New York City Retirement Systems issued an RFP for a private equity consultant for four of the systems' five pension funds, said Scott Taffet, spokesman for William C. Thompson, city comptroller. Current consultant Pacific Corporate Group can rebid. The RFP is available at www.comptroller.nyc.gov/bureaus/bam/rfps.shtm; responses are due June 8. The $34 billion New York City Employees' Retirement System has $234.7 million in private equity and opportunistic real estate; the $26.9 billion Teachers' Retirement System, $161 million; the $15.9 billion Police Pension Fund, $171.9 million; and the $5.4 billion Fire Department Pension Fund, $82.2 million.
Muskegon, Mich., issued an RFP for an investment consultant for its city employees' and police and fire pension plans, which have combined assets of $80 million, said Tim Paul, finance director. Incumbent Becker, Burke can rebid. The RFP is available through the city's finance department by phone at (231) 724-6713. Responses are due June 22.
Milwaukee City Employes' Retirement System will issue RFIs for risk management consultants to assess the appropriate level of liability insurance for the $4 billion system's investment managers. The RFIs will be available on the system's website, www.cmers.com. Proposals are due July 13, said Jennifer A. Shannon, chief investment officer. T.E. Brennan, the incumbent risk management consultant, will be invited to submit a proposal.
Baltimore City Employees' Retirement System plans to search for an actuary in the third quarter, said Roselyn H. Spencer, executive director. Incumbent Mercer Human Resource Consulting's five-year contract with the $1.2 billion plan will expire in 2005, she said; the firm can rebid. The RFP will be issued in July or August, but further details have not been determined. North Point Advisors will assist.
Lumina Foundation for Education, Indianapolis, expects to search over the next several years for a variety of real estate and private equity managers, said Nathan Fischer, vice president-investments. Fund officials have planned the searches because of a shift in the $1.1 billion fund's alternatives allocation, raising private equity to 10% of total assets from 5%, increasing hedge funds to 8% from 7.5%, and creating a real assets class with a 15% target, changing what had been a 7.5% allocation to just REITs. The new asset class includes private real estate funds and REITs, timberland, agricultural lands, oil and gas, commodity indexes, energy and mineral stocks, and Treasury inflation-protected securities. Cambridge Associates is assisting.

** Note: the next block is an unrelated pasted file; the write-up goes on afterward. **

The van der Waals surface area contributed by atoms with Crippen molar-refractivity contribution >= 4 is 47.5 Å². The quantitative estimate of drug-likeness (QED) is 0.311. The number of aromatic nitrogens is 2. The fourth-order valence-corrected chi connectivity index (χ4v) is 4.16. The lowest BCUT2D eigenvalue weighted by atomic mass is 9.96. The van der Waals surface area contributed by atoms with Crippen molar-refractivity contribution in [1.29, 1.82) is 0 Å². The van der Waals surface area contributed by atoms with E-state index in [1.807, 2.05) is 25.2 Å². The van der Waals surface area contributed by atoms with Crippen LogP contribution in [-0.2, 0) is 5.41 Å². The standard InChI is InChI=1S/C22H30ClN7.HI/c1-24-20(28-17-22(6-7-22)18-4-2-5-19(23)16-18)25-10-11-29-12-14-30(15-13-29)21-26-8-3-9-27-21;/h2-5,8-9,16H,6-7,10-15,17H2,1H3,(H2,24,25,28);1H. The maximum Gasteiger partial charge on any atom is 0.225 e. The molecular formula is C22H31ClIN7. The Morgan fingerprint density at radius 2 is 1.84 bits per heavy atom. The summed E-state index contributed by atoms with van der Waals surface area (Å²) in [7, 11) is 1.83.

Eastman Chemical Co., Kingsport, Tenn., might add a new alternatives portfolio in the second half of the year, said Ralph Egizi, director-benefits finance and foreign exchange. The $1 billion pension plan has a 15% alternatives target allocation and might commit to a new private equity, real estate or natural resources portfolio as current investments mature, Mr. Egizi said. Officials will decide after June whether to proceed with a hiring.
Fairfax County Educational Employees' Supplemental Retirement System, Springfield, Va., might review its real estate allocation this summer, said Alan Belstock, executive director. The $1.52 billion fund has a 7.5% allocation to real estate, all in REITs.
Adams County Retirement Plan, Brighton, Colo., is informally considering alternatives investments, said Pam Mathisen, administrator of the $143 million plan. Trustees are discussing real estate and hedge funds "to see what else is out there," Ms. Mathisen said. The plan's current asset allocation is 60% equity, 40% fixed income. Watershed Investment Consultants is assisting.
David Lipscomb University, Nashville, might add an alternatives allocation, said Larry Cochran, associate vice president-finance. Officials for the $60 million endowment fund have not settled on the type or size of a new portfolio, he said; he could not speculate when a search could be launched. The current asset mix is 80% equity, 15% fixed income and 5% cash. Smith Barney is assisting.
San Diego City Employees' Retirement System officials expect to conduct an asset allocation study this summer, said Dawne Clark, assistant investment officer of the $3.15 billion pension fund.
Oklahoma City Employee Retirement System might begin talks this summer about adding an alternatives allocation, said Rena Hutton, retirement system manager for the $408 million plan. Trustees will decide in June or July whether to go into formal discussions about the matter, she said. Asset Consulting Group will assist. The current asset allocation is 60% equity and 40% fixed income.